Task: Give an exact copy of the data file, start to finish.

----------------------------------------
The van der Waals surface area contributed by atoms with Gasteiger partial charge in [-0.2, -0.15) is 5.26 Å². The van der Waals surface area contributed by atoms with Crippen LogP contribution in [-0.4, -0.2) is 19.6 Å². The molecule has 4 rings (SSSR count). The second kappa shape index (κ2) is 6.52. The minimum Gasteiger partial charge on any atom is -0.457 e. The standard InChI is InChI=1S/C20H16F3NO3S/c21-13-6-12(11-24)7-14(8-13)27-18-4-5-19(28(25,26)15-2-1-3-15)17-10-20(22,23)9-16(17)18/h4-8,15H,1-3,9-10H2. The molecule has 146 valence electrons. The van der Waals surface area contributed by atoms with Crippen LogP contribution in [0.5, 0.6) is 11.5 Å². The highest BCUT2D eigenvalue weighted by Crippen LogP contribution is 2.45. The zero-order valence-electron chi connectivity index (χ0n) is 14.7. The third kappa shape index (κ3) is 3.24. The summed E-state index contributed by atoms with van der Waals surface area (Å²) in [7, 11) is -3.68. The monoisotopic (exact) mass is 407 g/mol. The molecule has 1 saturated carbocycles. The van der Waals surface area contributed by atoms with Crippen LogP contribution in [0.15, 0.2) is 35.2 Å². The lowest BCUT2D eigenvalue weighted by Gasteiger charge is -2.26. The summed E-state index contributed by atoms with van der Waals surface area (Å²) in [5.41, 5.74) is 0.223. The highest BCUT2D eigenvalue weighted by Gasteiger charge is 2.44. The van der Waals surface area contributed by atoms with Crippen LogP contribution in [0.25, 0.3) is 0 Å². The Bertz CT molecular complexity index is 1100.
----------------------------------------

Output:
The van der Waals surface area contributed by atoms with Gasteiger partial charge in [-0.2, -0.15) is 5.26 Å². The van der Waals surface area contributed by atoms with Crippen LogP contribution in [-0.4, -0.2) is 19.6 Å². The molecule has 4 rings (SSSR count). The second kappa shape index (κ2) is 6.52. The minimum Gasteiger partial charge on any atom is -0.457 e. The standard InChI is InChI=1S/C20H16F3NO3S/c21-13-6-12(11-24)7-14(8-13)27-18-4-5-19(28(25,26)15-2-1-3-15)17-10-20(22,23)9-16(17)18/h4-8,15H,1-3,9-10H2. The molecule has 146 valence electrons. The van der Waals surface area contributed by atoms with Crippen LogP contribution in [0.5, 0.6) is 11.5 Å². The highest BCUT2D eigenvalue weighted by Crippen LogP contribution is 2.45. The zero-order valence-electron chi connectivity index (χ0n) is 14.7. The third kappa shape index (κ3) is 3.24. The summed E-state index contributed by atoms with van der Waals surface area (Å²) in [7, 11) is -3.68. The monoisotopic (exact) mass is 407 g/mol. The molecule has 1 saturated carbocycles. The van der Waals surface area contributed by atoms with Crippen LogP contribution in [0.15, 0.2) is 35.2 Å². The lowest BCUT2D eigenvalue weighted by Gasteiger charge is -2.26. The summed E-state index contributed by atoms with van der Waals surface area (Å²) in [5.41, 5.74) is 0.223. The highest BCUT2D eigenvalue weighted by Gasteiger charge is 2.44. The van der Waals surface area contributed by atoms with Crippen LogP contribution in [0.25, 0.3) is 0 Å². The Bertz CT molecular complexity index is 1100.